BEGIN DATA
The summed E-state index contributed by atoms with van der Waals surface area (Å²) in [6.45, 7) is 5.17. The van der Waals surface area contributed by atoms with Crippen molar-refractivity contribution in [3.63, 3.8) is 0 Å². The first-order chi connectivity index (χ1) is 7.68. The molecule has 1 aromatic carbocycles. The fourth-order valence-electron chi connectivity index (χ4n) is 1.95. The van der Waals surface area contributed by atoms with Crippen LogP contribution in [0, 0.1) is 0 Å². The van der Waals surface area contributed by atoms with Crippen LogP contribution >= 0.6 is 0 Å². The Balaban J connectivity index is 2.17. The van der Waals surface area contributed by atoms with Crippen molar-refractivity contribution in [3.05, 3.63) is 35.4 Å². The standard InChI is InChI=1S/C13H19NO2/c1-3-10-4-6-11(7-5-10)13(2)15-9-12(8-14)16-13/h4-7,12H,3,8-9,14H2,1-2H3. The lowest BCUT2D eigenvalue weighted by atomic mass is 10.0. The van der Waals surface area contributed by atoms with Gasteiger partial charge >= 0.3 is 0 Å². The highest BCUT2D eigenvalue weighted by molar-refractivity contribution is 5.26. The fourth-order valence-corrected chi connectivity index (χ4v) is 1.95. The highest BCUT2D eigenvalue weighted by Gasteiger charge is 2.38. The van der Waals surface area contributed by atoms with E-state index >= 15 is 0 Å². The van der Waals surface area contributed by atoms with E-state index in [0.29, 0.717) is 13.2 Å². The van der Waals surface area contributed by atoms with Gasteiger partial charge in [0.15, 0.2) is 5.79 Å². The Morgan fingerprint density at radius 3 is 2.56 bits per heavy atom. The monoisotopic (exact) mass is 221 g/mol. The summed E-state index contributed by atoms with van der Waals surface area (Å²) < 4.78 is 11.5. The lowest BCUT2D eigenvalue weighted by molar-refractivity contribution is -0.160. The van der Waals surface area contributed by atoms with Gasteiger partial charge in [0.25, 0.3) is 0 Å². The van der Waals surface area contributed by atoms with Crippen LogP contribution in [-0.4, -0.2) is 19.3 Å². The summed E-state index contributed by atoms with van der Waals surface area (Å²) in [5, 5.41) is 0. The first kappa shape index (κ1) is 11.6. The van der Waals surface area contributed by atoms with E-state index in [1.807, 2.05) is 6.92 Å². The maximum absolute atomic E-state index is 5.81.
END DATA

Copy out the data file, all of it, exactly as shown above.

The summed E-state index contributed by atoms with van der Waals surface area (Å²) in [6.45, 7) is 5.17. The van der Waals surface area contributed by atoms with Crippen molar-refractivity contribution in [3.63, 3.8) is 0 Å². The first-order chi connectivity index (χ1) is 7.68. The molecule has 1 aromatic carbocycles. The fourth-order valence-electron chi connectivity index (χ4n) is 1.95. The van der Waals surface area contributed by atoms with Crippen LogP contribution in [0, 0.1) is 0 Å². The van der Waals surface area contributed by atoms with Crippen LogP contribution >= 0.6 is 0 Å². The Balaban J connectivity index is 2.17. The van der Waals surface area contributed by atoms with Crippen molar-refractivity contribution in [3.05, 3.63) is 35.4 Å². The standard InChI is InChI=1S/C13H19NO2/c1-3-10-4-6-11(7-5-10)13(2)15-9-12(8-14)16-13/h4-7,12H,3,8-9,14H2,1-2H3. The lowest BCUT2D eigenvalue weighted by atomic mass is 10.0. The van der Waals surface area contributed by atoms with Gasteiger partial charge >= 0.3 is 0 Å². The highest BCUT2D eigenvalue weighted by molar-refractivity contribution is 5.26. The fourth-order valence-corrected chi connectivity index (χ4v) is 1.95. The highest BCUT2D eigenvalue weighted by Gasteiger charge is 2.38. The van der Waals surface area contributed by atoms with E-state index >= 15 is 0 Å². The van der Waals surface area contributed by atoms with E-state index in [0.29, 0.717) is 13.2 Å². The van der Waals surface area contributed by atoms with Gasteiger partial charge in [0.15, 0.2) is 5.79 Å². The Morgan fingerprint density at radius 3 is 2.56 bits per heavy atom. The monoisotopic (exact) mass is 221 g/mol. The summed E-state index contributed by atoms with van der Waals surface area (Å²) < 4.78 is 11.5. The lowest BCUT2D eigenvalue weighted by molar-refractivity contribution is -0.160. The van der Waals surface area contributed by atoms with Gasteiger partial charge in [0.25, 0.3) is 0 Å². The van der Waals surface area contributed by atoms with Crippen LogP contribution in [-0.4, -0.2) is 19.3 Å². The summed E-state index contributed by atoms with van der Waals surface area (Å²) in [5, 5.41) is 0. The first kappa shape index (κ1) is 11.6. The van der Waals surface area contributed by atoms with E-state index in [1.807, 2.05) is 6.92 Å². The maximum absolute atomic E-state index is 5.81.